- A professional treatment carried out by a qualified Doctor, not a nurse or beautician.
- Free consultation.
- A 2 week review appointment.
- A fixed price for men or women.
Botox is used as a treatment for chronic migraine in the UK.
Botox (botulinum toxin type A) is a type of nerve toxin that paralyses muscles. It comes from a bacterium known as Clostridium botulinum. It was discovered as effective for people with chronic migraine while being used for cosmetics treatment. It was found that people who had Botox experienced fewer headaches.
It’s not clear why Botox is effective in migraine. However, doctors think it works by blocking chemicals called neurotransmitters that carry pain signals from within your brain.
Botox aims to reduce how often you have migraine attacks and how severe they are.
Most people have at least two treatment cycles before deciding if Botox is effective. A good response to Botox is usually a 30-50% reduction in how many headaches you have. Doctors will also consider any improvements in your quality of life. Some people notice an improvement in their quality of life with Botox even if they don’t have a big reduction in headache days.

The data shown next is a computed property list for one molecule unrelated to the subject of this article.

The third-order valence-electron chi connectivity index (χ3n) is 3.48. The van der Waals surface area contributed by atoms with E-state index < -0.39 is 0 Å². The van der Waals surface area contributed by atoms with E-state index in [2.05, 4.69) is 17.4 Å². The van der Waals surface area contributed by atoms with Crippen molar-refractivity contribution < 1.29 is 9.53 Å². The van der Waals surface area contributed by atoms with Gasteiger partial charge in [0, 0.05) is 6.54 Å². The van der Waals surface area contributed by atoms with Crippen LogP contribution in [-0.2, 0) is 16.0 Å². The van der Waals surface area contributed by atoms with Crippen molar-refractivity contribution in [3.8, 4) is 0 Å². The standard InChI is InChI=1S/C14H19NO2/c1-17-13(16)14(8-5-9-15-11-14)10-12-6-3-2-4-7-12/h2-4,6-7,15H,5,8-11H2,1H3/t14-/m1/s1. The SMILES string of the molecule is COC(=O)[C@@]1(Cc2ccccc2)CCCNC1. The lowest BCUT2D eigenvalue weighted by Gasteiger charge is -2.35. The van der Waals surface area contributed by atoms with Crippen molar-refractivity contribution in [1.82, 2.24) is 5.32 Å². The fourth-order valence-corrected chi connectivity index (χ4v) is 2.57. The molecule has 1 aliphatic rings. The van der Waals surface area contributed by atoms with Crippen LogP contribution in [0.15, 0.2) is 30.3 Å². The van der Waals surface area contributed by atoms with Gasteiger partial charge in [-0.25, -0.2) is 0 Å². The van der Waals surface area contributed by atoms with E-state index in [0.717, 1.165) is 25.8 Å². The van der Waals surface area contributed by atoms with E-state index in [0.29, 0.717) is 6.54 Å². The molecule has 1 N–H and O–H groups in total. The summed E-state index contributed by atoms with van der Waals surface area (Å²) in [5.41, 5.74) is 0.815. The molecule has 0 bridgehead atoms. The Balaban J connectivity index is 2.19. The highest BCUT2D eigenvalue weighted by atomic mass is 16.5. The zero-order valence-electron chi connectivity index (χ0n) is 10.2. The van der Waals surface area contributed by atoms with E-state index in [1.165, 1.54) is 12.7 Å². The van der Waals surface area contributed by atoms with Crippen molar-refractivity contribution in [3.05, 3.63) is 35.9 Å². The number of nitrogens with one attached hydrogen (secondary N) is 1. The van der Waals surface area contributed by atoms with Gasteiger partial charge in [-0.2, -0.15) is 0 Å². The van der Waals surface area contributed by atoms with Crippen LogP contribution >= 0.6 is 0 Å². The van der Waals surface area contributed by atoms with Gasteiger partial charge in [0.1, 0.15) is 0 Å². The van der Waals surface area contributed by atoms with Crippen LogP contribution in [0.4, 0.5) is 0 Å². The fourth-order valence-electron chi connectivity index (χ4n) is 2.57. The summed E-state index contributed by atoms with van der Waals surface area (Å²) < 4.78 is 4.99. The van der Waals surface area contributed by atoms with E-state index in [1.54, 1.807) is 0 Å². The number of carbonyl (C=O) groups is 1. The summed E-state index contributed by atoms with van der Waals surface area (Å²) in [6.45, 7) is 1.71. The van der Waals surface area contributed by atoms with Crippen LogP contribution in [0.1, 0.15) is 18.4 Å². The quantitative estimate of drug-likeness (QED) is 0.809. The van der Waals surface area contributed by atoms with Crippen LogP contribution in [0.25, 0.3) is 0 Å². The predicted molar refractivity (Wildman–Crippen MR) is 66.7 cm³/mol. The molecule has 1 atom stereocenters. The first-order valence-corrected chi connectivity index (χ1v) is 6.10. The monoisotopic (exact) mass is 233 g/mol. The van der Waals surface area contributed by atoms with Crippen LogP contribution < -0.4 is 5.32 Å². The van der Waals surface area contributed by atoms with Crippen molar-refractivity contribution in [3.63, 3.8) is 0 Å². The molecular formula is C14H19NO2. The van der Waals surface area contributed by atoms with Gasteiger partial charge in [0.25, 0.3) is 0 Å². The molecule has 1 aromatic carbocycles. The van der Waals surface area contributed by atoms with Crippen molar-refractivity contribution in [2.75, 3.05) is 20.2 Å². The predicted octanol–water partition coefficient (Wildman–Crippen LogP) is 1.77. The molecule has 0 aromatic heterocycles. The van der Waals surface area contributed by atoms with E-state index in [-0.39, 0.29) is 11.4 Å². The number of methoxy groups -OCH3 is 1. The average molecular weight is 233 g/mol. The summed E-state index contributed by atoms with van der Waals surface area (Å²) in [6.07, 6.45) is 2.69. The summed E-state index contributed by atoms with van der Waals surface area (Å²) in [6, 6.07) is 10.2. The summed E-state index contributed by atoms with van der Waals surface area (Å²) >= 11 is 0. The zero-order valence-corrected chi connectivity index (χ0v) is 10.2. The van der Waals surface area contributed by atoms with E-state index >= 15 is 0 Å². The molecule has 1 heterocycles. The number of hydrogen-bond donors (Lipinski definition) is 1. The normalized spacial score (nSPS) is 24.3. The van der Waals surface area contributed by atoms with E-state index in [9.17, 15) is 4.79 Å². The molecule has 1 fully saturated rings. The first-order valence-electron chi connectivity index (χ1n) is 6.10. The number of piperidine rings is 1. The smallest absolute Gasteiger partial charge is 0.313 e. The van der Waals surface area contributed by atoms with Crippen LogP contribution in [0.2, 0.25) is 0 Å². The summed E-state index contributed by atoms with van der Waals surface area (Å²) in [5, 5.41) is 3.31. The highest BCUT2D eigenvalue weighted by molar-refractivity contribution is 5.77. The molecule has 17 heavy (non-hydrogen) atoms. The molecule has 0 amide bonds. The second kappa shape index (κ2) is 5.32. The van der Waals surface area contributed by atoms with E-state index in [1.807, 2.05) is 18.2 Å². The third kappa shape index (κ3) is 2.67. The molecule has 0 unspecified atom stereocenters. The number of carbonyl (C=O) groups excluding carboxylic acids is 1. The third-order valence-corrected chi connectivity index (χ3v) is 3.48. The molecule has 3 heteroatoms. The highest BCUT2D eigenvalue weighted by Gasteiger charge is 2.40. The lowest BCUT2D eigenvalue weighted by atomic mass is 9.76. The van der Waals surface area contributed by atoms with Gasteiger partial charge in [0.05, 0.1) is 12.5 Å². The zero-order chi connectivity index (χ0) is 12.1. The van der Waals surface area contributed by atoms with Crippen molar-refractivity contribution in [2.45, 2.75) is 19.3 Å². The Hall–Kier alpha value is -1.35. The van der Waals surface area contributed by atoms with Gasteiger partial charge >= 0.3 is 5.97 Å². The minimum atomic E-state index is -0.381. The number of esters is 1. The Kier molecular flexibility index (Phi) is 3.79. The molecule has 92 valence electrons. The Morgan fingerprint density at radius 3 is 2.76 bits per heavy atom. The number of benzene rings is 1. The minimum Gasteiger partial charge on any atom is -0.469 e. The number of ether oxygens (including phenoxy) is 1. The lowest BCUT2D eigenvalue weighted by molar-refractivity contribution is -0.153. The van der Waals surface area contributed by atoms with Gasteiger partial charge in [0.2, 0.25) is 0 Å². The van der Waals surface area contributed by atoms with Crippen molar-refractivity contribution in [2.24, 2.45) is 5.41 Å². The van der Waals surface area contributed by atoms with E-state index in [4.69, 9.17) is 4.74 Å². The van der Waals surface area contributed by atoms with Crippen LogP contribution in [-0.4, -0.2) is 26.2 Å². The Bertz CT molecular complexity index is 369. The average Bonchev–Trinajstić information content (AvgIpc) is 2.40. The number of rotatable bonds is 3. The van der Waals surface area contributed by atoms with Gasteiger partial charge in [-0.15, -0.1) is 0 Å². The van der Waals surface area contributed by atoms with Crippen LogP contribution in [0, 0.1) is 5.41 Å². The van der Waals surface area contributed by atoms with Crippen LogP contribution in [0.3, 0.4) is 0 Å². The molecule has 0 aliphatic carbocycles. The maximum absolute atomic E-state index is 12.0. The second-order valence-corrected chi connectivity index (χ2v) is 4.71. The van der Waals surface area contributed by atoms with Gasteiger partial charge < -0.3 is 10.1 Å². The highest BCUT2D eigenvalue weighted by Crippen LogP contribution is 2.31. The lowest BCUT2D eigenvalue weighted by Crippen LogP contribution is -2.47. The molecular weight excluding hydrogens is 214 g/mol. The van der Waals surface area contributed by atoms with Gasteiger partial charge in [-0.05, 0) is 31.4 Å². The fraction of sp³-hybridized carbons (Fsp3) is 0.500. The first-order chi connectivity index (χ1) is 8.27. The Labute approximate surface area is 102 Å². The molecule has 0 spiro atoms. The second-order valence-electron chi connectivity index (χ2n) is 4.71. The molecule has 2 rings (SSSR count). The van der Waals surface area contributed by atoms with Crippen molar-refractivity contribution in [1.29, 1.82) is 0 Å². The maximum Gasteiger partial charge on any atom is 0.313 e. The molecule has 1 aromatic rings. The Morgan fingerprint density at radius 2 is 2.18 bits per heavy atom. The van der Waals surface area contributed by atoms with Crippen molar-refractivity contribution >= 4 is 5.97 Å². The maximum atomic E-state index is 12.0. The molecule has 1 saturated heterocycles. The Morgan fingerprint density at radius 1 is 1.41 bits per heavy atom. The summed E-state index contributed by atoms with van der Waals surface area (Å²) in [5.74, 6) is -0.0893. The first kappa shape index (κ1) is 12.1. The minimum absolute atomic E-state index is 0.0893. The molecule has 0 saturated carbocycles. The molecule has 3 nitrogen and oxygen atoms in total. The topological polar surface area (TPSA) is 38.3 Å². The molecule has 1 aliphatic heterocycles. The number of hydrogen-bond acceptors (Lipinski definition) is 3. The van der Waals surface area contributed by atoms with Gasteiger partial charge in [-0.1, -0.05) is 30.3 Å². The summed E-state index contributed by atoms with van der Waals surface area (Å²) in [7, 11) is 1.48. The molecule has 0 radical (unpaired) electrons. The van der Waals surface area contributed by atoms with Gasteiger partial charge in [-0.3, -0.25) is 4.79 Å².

The guidelines recommend Botox is given as a series of between 31 and 39 small injections. These are given under the skin or into the muscles in and around the head of the forehead, above the ears, and into the neck.
Injections are usually given every 12 weeks.
Botox is available on the NHS for people with chronic migraine who have tried at least three other preventive treatments. It is currently only available via a specialist such as a headache specialist or consultant neurologist.
If you think you are eligible for Botox and would like to considered for treatment you can ask your GP for a referral to a specialist.
Generally, Botox is well-tolerated. The most common side effects include neck pain, muscular weakness and drooping of the eyelid. These side effects are temporary because the treatment wears off over time.
Dr CAROLE McALISTER
MBChB DRCOG MRCGP
Private GP and Aesthetics Doctor
GMC Reg number: 3275151
Dr Carole McAlister is a General Practitioner and Aesthetic doctor based in Glasgow.
She graduated as a doctor of medicine and surgery at the University of Edinburgh in 1988.
Read more about Dr McAlister.
A professional treatment carried out by a qualified Doctor, not a nurse or beautician.
We use the best brands on the market.
2 week review appointment if clinically indicated.
Fixed price for men or women.